The first microbrewery in all of Mesa will open this summer in downtown, following an initiative by the city and business owners to develop a more lively Main Street.
Economic development specialists had worked to lure local and out-of-state breweries, only to have the first plan emerge from two Mesa residents for the Desert Eagle Brewing Company.
Co-owner Joe Campbell said he looked across the Valley for a location and decided Mesa beer connoisseurs were underserved.
“It was just a natural fit,” Campbell said. “It’s funny for some odd reason that somebody skipped over Mesa, because it’s probably one of the largest cities that doesn’t have a microbrewery.”
He and partner Jeff Bryant expect to open by July at 150 W. Main St. The 4,000-square-foot establishment will have room for 49 patrons in a tasting room. A beer garden along Main Street will seat about 50 people.
Desert Eagle will start with two or three of its own brews and a small number of other craft beers initially. Campbell said he’ll look into having a neighboring restaurant cater food. He said he wants to focus on beer before he considers branching into serving his own food.
Campbell said he started home brewing shortly after he moved to Mesa in the early 1990s. He runs an airport security firm and said this is a good time to begin a business because the weak economy has resulted in low rental rates and other start-up costs.
He said he knows Main Street businesses will take a hit from Metro light rail construction, which will begin this spring and last three years. But he’s encouraged by new businesses that have opened downtown and thinks light rail will boost an area that has been overlooked.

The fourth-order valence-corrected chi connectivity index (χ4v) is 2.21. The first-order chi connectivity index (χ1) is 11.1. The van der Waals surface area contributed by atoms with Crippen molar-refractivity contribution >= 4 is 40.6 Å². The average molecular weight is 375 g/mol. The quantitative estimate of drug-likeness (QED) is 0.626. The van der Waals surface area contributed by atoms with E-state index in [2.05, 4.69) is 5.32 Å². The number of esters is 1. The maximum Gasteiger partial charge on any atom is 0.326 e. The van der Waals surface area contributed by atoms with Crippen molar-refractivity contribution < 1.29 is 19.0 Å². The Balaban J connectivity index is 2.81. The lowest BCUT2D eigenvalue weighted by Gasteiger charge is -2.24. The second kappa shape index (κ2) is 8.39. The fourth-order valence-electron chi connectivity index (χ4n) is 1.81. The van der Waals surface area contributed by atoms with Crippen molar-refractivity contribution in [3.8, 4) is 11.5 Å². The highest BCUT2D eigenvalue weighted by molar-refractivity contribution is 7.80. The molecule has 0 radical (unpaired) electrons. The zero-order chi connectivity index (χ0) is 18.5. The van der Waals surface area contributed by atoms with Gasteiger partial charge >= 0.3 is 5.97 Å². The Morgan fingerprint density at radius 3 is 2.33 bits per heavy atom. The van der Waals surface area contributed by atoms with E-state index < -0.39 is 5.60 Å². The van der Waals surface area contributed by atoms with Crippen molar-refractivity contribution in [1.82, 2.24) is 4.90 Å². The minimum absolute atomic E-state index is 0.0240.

“I think Mesa is just primed to pop,” Campbell said.
The Downtown Mesa Association and the city have marketed the area to breweries and other deals are still possible, DMA executive director David Short said. He said the public has been increasingly vocal about the lack of a downtown brewery, including through the city’s iMesa initiative that solicited community-improving ideas from the public. A microbrewery was one of the top suggestions, Short noted.
He predicted a brewery will prove popular because so few downtown businesses are open in the evening to cater to Mesa Arts Center patrons or to people who want a more active nightlife in the city. The opening of the Metro light rail line in 2015 or 2016 has the potential to spur new urban developments that will bring more people downtown day and night. Short said successful breweries often become magnets.
“Hopefully it’s going to spur more,” he said. “I don’t think we want to settle for just one.”
Short had previously headed a downtown organization in Fort Collins, Colo., a community of less than 200,000 that’s home to about 10 breweries. Most are centered in downtown.
Short said the nature of a downtown as a gathering place makes microbreweries a good fit. But he said microbreweries can themselves drive a lot of people to an area. He pointed to Four Peaks in Tempe, which is not on a major road.
“Four Peaks is always full and busy. It’s hard to find parking and it isn’t in an area where there are other supporting businesses,” Short said. “That just goes to prove that these things do draw.”
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